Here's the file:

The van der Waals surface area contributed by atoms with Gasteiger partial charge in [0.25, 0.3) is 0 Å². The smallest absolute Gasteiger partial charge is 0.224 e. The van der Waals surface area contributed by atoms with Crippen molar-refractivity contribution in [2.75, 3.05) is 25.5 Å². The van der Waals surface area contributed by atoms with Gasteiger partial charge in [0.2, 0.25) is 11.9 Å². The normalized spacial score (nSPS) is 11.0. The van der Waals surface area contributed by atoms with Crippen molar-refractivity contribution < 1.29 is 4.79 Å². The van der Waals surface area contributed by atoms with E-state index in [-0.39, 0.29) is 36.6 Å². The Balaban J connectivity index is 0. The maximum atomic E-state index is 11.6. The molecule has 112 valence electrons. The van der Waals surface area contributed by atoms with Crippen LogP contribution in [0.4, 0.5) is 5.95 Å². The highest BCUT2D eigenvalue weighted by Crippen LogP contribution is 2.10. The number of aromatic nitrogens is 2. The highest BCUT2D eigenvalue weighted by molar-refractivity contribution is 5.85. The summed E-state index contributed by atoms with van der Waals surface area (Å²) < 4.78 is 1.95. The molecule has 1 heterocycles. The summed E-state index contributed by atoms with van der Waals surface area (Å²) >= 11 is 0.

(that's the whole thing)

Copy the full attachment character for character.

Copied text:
The van der Waals surface area contributed by atoms with Gasteiger partial charge in [0.25, 0.3) is 0 Å². The smallest absolute Gasteiger partial charge is 0.224 e. The van der Waals surface area contributed by atoms with Crippen molar-refractivity contribution in [2.75, 3.05) is 25.5 Å². The van der Waals surface area contributed by atoms with Gasteiger partial charge in [0.2, 0.25) is 11.9 Å². The normalized spacial score (nSPS) is 11.0. The van der Waals surface area contributed by atoms with Crippen molar-refractivity contribution < 1.29 is 4.79 Å². The van der Waals surface area contributed by atoms with E-state index in [-0.39, 0.29) is 36.6 Å². The Balaban J connectivity index is 0. The maximum atomic E-state index is 11.6. The molecule has 112 valence electrons. The van der Waals surface area contributed by atoms with Crippen LogP contribution in [0.4, 0.5) is 5.95 Å². The highest BCUT2D eigenvalue weighted by Crippen LogP contribution is 2.10. The number of aromatic nitrogens is 2. The highest BCUT2D eigenvalue weighted by molar-refractivity contribution is 5.85. The summed E-state index contributed by atoms with van der Waals surface area (Å²) < 4.78 is 1.95. The molecule has 1 heterocycles. The summed E-state index contributed by atoms with van der Waals surface area (Å²) >= 11 is 0.